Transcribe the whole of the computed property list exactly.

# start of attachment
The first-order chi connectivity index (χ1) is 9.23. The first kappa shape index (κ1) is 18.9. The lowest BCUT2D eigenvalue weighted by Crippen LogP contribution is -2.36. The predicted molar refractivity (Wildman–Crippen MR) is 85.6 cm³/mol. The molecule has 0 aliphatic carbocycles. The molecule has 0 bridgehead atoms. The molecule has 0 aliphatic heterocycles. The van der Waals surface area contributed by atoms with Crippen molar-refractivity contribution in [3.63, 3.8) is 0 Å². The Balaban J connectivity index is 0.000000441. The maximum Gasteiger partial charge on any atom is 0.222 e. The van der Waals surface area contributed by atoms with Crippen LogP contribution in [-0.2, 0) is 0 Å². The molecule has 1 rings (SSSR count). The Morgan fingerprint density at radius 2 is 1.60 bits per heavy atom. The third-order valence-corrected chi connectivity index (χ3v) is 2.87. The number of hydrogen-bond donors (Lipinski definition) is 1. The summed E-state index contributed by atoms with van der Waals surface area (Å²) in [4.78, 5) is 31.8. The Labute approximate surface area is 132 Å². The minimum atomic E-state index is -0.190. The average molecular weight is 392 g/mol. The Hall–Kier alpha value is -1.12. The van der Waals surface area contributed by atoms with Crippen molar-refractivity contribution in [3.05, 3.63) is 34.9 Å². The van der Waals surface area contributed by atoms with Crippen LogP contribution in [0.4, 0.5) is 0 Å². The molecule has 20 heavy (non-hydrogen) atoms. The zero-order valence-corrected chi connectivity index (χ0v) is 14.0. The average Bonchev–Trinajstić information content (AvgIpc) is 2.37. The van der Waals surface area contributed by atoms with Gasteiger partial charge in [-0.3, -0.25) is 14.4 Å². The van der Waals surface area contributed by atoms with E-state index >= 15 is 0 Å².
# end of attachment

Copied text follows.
The first-order chi connectivity index (χ1) is 9.23. The first kappa shape index (κ1) is 18.9. The lowest BCUT2D eigenvalue weighted by Crippen LogP contribution is -2.36. The predicted molar refractivity (Wildman–Crippen MR) is 85.6 cm³/mol. The molecule has 0 aliphatic carbocycles. The molecule has 0 bridgehead atoms. The molecule has 0 aliphatic heterocycles. The van der Waals surface area contributed by atoms with Crippen molar-refractivity contribution in [3.63, 3.8) is 0 Å². The Balaban J connectivity index is 0.000000441. The maximum Gasteiger partial charge on any atom is 0.222 e. The van der Waals surface area contributed by atoms with Crippen LogP contribution in [-0.2, 0) is 0 Å². The molecule has 1 rings (SSSR count). The Morgan fingerprint density at radius 2 is 1.60 bits per heavy atom. The third-order valence-corrected chi connectivity index (χ3v) is 2.87. The number of hydrogen-bond donors (Lipinski definition) is 1. The summed E-state index contributed by atoms with van der Waals surface area (Å²) in [4.78, 5) is 31.8. The Labute approximate surface area is 132 Å². The minimum atomic E-state index is -0.190. The average molecular weight is 392 g/mol. The Hall–Kier alpha value is -1.12. The van der Waals surface area contributed by atoms with Crippen molar-refractivity contribution in [3.05, 3.63) is 34.9 Å². The van der Waals surface area contributed by atoms with Crippen LogP contribution in [0.4, 0.5) is 0 Å². The molecule has 20 heavy (non-hydrogen) atoms. The zero-order valence-corrected chi connectivity index (χ0v) is 14.0. The average Bonchev–Trinajstić information content (AvgIpc) is 2.37. The van der Waals surface area contributed by atoms with Gasteiger partial charge in [-0.3, -0.25) is 14.4 Å². The van der Waals surface area contributed by atoms with E-state index >= 15 is 0 Å².